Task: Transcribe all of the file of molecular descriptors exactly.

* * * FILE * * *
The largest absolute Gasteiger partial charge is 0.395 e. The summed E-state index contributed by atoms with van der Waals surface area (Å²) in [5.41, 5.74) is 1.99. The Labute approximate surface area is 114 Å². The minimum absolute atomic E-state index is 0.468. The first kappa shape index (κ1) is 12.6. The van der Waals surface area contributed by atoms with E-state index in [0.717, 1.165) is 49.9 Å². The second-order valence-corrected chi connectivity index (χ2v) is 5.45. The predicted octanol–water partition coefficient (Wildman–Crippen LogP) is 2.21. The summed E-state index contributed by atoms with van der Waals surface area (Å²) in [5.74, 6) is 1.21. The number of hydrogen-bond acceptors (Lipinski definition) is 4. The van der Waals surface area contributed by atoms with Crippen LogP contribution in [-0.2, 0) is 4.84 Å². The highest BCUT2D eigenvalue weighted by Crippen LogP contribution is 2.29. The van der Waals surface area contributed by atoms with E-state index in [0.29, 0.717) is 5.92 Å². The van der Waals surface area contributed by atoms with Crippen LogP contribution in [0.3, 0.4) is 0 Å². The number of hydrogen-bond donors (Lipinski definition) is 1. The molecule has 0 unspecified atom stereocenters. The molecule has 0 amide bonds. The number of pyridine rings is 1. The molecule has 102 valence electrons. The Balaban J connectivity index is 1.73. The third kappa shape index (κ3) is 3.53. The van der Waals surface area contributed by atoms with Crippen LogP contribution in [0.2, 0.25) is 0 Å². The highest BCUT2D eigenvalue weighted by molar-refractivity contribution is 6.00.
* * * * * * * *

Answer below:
The largest absolute Gasteiger partial charge is 0.395 e. The summed E-state index contributed by atoms with van der Waals surface area (Å²) in [5.41, 5.74) is 1.99. The Labute approximate surface area is 114 Å². The minimum absolute atomic E-state index is 0.468. The first kappa shape index (κ1) is 12.6. The van der Waals surface area contributed by atoms with E-state index in [0.717, 1.165) is 49.9 Å². The second-order valence-corrected chi connectivity index (χ2v) is 5.45. The predicted octanol–water partition coefficient (Wildman–Crippen LogP) is 2.21. The summed E-state index contributed by atoms with van der Waals surface area (Å²) in [5.74, 6) is 1.21. The number of hydrogen-bond acceptors (Lipinski definition) is 4. The van der Waals surface area contributed by atoms with Crippen LogP contribution in [-0.2, 0) is 4.84 Å². The highest BCUT2D eigenvalue weighted by Crippen LogP contribution is 2.29. The van der Waals surface area contributed by atoms with E-state index in [0.29, 0.717) is 5.92 Å². The van der Waals surface area contributed by atoms with Crippen LogP contribution in [0.3, 0.4) is 0 Å². The number of hydrogen-bond donors (Lipinski definition) is 1. The molecule has 0 unspecified atom stereocenters. The molecule has 0 amide bonds. The number of pyridine rings is 1. The molecule has 102 valence electrons. The Balaban J connectivity index is 1.73. The third kappa shape index (κ3) is 3.53. The van der Waals surface area contributed by atoms with Crippen LogP contribution in [0.2, 0.25) is 0 Å². The highest BCUT2D eigenvalue weighted by molar-refractivity contribution is 6.00.